Dish Network Corp. is currently setting down details of future merging with T-Mobile US Inc., people close to the matter said. The deal is predicted to accelerate a wave of consolidation across the U.S. media and communications industries.
Both companies are in close agreement about what the combined body would look like. Dish Chief Executive Charlie Ergen will become thechairman and his T-Mobile counterpart, John Legere, will perform responsibilies of CEO, the sources claim.
“Tougher questions about a purchase price and the mix of cash and stock that would be used to pay for a deal remain unresolved, the people said. One of the people characterized the talks as at “the formative stage,” and said an agreement might not ultimately be hammered out,” The Wall Street Journal writes.
“If completed, the deal would be the latest multibillion-dollar combination in traditional television and communications industries being upended by the Internet. T-Mobile rival AT&T Inc. is close to wrapping up its $49 billion deal for Dish rival DirecTV that will create the country’s largest pay-TV company. Meanwhile, Charter Communications Inc. recently announced a total of $67 billion in deals that would roll up Time Warner Cableand Bright House Networks to create the second-largest U.S. cable operator,” the publication adds.
Experts are sure that the upcoming deal will be quite a significant one as T-Mobile has a market capitalization of about $31 billion, a little below Dish’s $33 billion.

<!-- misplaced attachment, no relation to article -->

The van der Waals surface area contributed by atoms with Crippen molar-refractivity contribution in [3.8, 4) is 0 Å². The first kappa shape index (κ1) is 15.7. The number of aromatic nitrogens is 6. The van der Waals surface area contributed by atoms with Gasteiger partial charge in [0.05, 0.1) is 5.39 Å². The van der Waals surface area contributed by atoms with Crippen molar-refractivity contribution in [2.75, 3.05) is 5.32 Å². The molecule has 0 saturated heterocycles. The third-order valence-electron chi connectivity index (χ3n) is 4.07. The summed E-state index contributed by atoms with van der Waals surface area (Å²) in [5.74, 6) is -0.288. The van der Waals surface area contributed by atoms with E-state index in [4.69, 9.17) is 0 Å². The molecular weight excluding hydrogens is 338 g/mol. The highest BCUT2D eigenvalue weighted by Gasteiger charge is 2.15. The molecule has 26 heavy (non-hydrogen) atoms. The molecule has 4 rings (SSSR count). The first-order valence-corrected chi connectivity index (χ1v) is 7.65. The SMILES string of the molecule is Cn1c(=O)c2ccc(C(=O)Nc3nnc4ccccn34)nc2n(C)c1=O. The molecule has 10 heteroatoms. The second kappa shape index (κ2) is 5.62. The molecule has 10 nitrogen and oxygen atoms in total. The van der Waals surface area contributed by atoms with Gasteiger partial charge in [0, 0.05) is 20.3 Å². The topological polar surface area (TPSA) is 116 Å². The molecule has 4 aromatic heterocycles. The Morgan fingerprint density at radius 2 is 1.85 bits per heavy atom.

By the way, one of the most outstanding “wireless” deal was completed two years ago when Verizon Communications Inc. agreed to pay $130 billion to buy Vodafone Group’s 45% stake in Verizon Wireless and take full control of the nation’s top wireless carrier. The deal was announced by Vodafone after the close of trading on the London Stock Exchange.
The two firms said Vodafone would get $58.9 billion in cash, $60.2 billion in Verizon stock, and an additional $11 billion from smaller transactions that would take the total deal value to $130 billion.
The British group will return 71 percent of the net proceeds to shareholders. All the stock will go to shareholders, plus $23.9 billion in cash, after the deal is finalized, likely to be in the first quarter of 2014.
“This is great news for Verizon on many fronts,” said Jeff Kagan, an independent technology industry analyst. “One of which is the world is rapidly moving toward wireless, and there are still enormous opportunties for growth going forward.”
“It’s the best-run wireless operator in the U.S., and by some measures maybe the best-run wireless operator in the world,” Craig Moffett, an analyst at Moffett Research LLC, said on Bloomberg Television before the agreement was announced.
Verizon has been trying for more than a decade to win back control of its wireless business — the most profitable in the United States.
Chief Executive Lowell McAdam and Verizon Chief Financial Officer Francis Shammo spent time discussing the deal with Verizon’s largest shareholders, Mr. McAdam said.